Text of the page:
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African Journal of Marine Science

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Effects of fishing on a temperate reef community in South Africa 1: ichthyofauna

A Götz, SE Kerwath, CG Attwood, WHH Sauer

Abstract


Exploitation of temperate reef fish not only affects the target species but potentially changes the composition of reef fish assemblages. This study investigated the effect of fishing on the ichthyofaunal community at protected and exploited sites around the Goukamma Marine Protected Area (MPA) on the South African temperate south coast. Abundance and size frequency data from 273 standardised angling and 44 underwater visual census sites were analysed with generalised linear modelling and multivariate techniques to separate the effects of exploitation, habitat, time of day and season. Ichthyofaunal communities differed significantly between protected and exploited sites, which is likely a result of differential fishing pressure. Abundance and size of roman Chrysoblephus laticeps, the dominant species of the local linefishery, were significantly lower at exploited sites. Non-target species with considerable dietary overlap with roman were significantly less abundant inside the MPA, probably due to interspecific competition, whereas species whose diets differed to that of roman were more abundant at protected sites. The results show that fishing can have an influence on the composition of target and non-target species and that these effects need to be considered in fisheries management and conservation planning.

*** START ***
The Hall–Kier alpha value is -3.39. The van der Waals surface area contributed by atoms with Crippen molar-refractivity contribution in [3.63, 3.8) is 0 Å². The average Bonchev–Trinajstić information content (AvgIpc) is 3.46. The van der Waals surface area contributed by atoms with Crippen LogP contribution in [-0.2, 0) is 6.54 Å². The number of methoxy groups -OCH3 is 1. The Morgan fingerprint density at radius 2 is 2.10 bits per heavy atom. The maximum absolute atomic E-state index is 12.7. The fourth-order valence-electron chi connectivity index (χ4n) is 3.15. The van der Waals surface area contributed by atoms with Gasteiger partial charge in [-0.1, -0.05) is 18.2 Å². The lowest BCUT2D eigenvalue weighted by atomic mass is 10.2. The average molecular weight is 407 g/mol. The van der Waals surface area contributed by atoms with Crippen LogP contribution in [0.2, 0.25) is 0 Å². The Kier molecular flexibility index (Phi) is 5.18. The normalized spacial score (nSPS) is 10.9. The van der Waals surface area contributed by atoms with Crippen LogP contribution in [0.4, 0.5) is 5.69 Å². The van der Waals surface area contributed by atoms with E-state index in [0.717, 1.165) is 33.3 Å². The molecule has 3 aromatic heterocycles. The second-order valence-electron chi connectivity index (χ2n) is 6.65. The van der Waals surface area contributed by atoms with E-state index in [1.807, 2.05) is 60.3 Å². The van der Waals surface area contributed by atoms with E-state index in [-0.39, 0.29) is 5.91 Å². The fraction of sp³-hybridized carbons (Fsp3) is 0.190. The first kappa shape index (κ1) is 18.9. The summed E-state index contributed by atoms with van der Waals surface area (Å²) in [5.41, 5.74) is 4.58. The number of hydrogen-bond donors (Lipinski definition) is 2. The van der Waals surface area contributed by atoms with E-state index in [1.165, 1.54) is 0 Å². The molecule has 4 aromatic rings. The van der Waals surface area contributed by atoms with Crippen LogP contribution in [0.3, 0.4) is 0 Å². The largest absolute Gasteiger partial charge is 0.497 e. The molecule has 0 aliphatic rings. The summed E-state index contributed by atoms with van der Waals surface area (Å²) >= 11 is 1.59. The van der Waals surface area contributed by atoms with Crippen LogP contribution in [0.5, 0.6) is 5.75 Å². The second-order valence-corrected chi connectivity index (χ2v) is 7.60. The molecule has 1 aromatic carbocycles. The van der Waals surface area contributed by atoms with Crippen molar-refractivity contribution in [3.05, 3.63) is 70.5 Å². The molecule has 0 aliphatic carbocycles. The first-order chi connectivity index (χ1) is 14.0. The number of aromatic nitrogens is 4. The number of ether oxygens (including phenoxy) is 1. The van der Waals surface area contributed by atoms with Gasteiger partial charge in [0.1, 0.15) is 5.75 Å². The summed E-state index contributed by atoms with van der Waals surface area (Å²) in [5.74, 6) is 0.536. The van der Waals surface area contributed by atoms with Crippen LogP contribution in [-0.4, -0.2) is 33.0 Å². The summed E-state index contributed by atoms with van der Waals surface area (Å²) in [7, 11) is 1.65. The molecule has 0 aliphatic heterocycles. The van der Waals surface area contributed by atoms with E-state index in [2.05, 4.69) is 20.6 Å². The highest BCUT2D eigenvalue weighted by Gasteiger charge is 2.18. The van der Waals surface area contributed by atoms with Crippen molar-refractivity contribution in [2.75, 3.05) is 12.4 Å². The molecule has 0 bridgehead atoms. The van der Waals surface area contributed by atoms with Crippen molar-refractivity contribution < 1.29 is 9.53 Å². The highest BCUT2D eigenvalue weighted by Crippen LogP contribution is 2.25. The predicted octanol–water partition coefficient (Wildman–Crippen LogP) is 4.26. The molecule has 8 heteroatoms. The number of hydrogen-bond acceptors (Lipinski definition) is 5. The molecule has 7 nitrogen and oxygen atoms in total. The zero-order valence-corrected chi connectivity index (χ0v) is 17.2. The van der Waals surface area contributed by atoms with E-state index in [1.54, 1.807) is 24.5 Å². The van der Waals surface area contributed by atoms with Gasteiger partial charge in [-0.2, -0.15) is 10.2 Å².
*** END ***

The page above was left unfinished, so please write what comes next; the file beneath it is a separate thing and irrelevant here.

Keywords: fish assemblages; fishing effects; indirect effects; marine protected areas; South Africa; temperate reef fish

African Journal of Marine Science 2009, 31(2): 241–251



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